As I sipped my coffee, listening to a friend share stories of an abundant life, I noticed the tears starting to flow. She shared that her full life, while appreciated, left her at times, feeling too full.

While her cup was often filled with blessings, she felt overwhelmed. At the moment, her cup was overflowing; she could not hold the pour. Her gratitude for abundance was evident, yet even in her gratefulness, she was simply too full.

Many of us long to be filled, yet our cups begin to overflow quickly. We ask ourselves: What is this feeling of fullness and what are we filled with?

It has been said that a cup cannot be filled with milk if it’s already filled with mud. We cannot be filled with the Spirit if we are already filled with pride, self-will or ego. Grace knows no limits, yet we, as humans, can be limited by our mud.

In the song “Empty Me,” singer-songwriter Chris Sligh shares:

Empty me of the selfishness inside

Every vain ambition and the poison of my pride

And any foolish thing my heart holds to

Lord empty me of me so I can be filled with you.

Emptying our mud can be a liberating experience, creating space for the Spirit to dwell. The art of self-emptying is an act of love that expands our hearts and engages us to look beyond ourselves. In this practice of self-emptying, we do not lose ourselves; we gain a deeper understanding and experience of our true self.

Richard Rohr, Franciscan priest and ecumenical teacher, shares in his teaching on the Trinity: The Trinity is a circle dance of flow, communion, and relationship – which is the very nature of God, it is the template for everything created (see Genesis 1:26-27). Every created thing is the self-emptying of God. If we allow ourselves to be vulnerable and receive infinite grace, love will flow.

During the past several years, my spiritual practice has been focused on self-emptying, as I often awake with a full cup from the previous day.

To prevent my cup from overflowing, I reflect on the prior day, asking myself: What I am proud of? What could I have done differently? What did I learn? What do I let go of? What do I hold onto? How can I reimagine my experience and my approach?

The art of self-emptying helps to create a balance between letting go and holding on. It can be a delicate balance to hold on long enough to learn the intended lesson while also understanding when to let go so we don’t stay too long or become attached.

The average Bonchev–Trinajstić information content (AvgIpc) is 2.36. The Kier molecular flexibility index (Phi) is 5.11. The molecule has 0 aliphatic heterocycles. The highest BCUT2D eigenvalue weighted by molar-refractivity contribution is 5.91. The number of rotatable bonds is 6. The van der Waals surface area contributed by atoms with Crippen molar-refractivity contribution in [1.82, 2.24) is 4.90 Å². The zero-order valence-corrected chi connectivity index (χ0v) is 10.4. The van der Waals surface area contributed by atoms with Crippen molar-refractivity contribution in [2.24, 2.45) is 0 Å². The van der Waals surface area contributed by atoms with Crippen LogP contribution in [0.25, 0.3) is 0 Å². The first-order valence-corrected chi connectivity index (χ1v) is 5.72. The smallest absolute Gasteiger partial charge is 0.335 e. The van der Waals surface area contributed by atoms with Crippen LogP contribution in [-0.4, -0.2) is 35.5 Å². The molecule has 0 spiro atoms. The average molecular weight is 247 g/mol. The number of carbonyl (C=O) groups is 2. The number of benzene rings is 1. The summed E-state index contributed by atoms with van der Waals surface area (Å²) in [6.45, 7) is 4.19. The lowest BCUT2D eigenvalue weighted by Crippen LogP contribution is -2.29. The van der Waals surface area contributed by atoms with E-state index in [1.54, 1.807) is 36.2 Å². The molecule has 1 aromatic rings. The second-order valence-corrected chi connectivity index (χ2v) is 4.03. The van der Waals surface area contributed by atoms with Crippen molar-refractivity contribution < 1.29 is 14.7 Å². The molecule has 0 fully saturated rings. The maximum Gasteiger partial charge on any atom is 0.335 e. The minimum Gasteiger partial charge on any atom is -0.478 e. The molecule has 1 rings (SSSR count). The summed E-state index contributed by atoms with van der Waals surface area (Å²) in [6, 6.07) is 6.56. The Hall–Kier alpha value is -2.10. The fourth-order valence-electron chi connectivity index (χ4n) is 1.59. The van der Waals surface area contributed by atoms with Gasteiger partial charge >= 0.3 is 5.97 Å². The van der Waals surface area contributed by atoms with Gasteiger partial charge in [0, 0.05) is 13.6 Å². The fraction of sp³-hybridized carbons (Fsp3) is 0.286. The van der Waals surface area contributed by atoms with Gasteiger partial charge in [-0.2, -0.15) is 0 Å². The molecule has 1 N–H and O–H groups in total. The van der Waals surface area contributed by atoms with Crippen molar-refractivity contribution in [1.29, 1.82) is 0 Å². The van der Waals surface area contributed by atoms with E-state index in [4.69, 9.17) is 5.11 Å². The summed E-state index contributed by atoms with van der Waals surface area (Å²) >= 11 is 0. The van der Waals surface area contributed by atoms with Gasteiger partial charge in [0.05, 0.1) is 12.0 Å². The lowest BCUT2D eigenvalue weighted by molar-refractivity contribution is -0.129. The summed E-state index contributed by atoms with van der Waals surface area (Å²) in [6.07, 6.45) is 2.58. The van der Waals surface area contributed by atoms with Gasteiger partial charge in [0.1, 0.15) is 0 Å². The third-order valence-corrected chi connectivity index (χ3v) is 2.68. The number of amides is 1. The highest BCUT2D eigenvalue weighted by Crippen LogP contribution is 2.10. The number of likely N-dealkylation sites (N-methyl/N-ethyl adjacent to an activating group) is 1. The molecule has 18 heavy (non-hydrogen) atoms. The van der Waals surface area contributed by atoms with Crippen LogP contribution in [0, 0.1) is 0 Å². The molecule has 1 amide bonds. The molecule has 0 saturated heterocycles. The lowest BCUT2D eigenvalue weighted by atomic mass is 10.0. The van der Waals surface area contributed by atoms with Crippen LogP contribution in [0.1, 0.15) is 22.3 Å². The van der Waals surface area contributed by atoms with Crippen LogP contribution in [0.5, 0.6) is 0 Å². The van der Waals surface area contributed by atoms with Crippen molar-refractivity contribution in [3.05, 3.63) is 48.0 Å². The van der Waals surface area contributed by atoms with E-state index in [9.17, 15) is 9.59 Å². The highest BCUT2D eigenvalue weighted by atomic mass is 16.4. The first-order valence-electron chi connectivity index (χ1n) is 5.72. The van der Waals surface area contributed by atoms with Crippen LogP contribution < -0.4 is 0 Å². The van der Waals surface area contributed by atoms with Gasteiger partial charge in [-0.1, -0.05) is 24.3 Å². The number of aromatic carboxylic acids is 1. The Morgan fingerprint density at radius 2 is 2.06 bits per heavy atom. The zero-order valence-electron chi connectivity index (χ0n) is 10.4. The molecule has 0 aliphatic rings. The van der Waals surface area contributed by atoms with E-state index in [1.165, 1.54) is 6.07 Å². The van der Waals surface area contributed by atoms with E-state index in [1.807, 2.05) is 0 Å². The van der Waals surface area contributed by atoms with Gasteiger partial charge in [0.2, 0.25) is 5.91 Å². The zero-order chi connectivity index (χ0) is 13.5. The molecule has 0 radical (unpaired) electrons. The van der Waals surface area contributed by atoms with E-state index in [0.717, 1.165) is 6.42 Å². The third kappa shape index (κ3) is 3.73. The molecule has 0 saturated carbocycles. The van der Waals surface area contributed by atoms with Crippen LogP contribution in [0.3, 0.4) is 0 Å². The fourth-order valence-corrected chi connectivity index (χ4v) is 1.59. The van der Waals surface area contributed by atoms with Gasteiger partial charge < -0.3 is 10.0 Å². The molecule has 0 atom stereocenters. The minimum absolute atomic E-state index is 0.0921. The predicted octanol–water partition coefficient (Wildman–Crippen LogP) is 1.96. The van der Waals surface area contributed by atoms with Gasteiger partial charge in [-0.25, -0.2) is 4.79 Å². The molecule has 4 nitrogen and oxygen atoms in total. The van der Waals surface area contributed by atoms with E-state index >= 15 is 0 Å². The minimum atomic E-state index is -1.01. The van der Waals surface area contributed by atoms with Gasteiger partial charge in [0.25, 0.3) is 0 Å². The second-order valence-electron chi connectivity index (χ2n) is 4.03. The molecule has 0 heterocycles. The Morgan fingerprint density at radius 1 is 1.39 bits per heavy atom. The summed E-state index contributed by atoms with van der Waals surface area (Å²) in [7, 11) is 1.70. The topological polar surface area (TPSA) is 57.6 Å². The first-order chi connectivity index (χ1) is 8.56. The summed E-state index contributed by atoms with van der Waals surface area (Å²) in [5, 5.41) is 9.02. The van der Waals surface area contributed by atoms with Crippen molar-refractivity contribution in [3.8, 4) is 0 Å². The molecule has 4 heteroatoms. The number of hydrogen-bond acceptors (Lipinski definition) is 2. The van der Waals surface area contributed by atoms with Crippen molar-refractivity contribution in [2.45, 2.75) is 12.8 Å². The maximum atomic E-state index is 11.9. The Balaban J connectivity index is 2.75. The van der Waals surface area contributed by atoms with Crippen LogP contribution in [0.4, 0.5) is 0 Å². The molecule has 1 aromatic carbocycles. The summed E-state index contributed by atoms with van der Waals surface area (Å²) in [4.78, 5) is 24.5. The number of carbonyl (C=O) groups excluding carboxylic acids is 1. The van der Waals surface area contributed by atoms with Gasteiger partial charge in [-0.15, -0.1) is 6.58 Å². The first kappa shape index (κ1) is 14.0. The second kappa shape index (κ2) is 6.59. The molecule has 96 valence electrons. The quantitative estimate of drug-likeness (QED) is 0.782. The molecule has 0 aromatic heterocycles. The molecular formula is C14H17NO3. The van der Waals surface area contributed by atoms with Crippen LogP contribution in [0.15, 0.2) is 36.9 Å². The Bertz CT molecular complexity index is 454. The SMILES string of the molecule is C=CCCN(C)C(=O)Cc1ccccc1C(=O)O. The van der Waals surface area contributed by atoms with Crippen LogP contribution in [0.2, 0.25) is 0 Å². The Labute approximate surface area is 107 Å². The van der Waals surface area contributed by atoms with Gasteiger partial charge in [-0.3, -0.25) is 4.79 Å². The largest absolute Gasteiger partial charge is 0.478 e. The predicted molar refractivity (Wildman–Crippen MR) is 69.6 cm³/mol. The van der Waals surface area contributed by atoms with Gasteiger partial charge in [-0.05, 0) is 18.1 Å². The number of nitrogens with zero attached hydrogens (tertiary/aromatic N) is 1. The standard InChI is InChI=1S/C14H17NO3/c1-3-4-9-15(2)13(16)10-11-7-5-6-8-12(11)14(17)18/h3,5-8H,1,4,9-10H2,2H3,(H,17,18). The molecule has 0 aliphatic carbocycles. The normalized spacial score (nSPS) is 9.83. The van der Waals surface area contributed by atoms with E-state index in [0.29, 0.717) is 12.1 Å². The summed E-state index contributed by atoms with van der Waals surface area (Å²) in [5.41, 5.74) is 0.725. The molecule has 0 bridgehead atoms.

There’s a wonderful Zen story about a young seeker who desires to be a student of a particular master. He receives an invitation to an interview at the master’s house.

During the interview, the student rambles on and on about his spiritual experiences, past teachers, insights, skills, and philosophies. The master listens silently while he begins to pour a cup of tea.

He pours the tea and the cup begins to overflow yet he continues to pour. Eventually the student notices and interrupts the master saying: “Stop pouring, the cup is full!” The master responds: “Yes and so are you. How can I possibly teach you anything?”

We find it challenging if not impossible to embrace and receive everything life has to teach us and all the possibilities that await us if our cup is full or overflowing.

As a young girl growing up in Catholic schools, I was taught by the Sisters of Mercy to conduct a daily examination of conscience. This prayerful self-reflection, rooted in Scripture, served as a process for self-emptying.

I continue to use this process to pause, reflect, assess, understand, learn, hold on, let go, and move on. It does not mean that I understand everything fully before I let it go or that I will never pick it up again. There are also times when I choose to hold on to things as I am not ready to let go yet.

The art of self-emptying can become a natural flow in our spiritual practice to ensure we are filled with milk instead of mud, to ensure our cup is not overflowing, and to ensure we have space for the Spirit.

As we finish our coffee and my friend dries her eyes, we understand there are many ways to self-empty, and pouring our hearts out to friends is one of them.

Teresa Schulz is a spiritual director, author, retreat facilitator and health care chaplain. She is the founder of Tools for Intentional Living and Transformation (TILT) and co-founder of MaineSpiritus. She can be reached by email at: [email protected]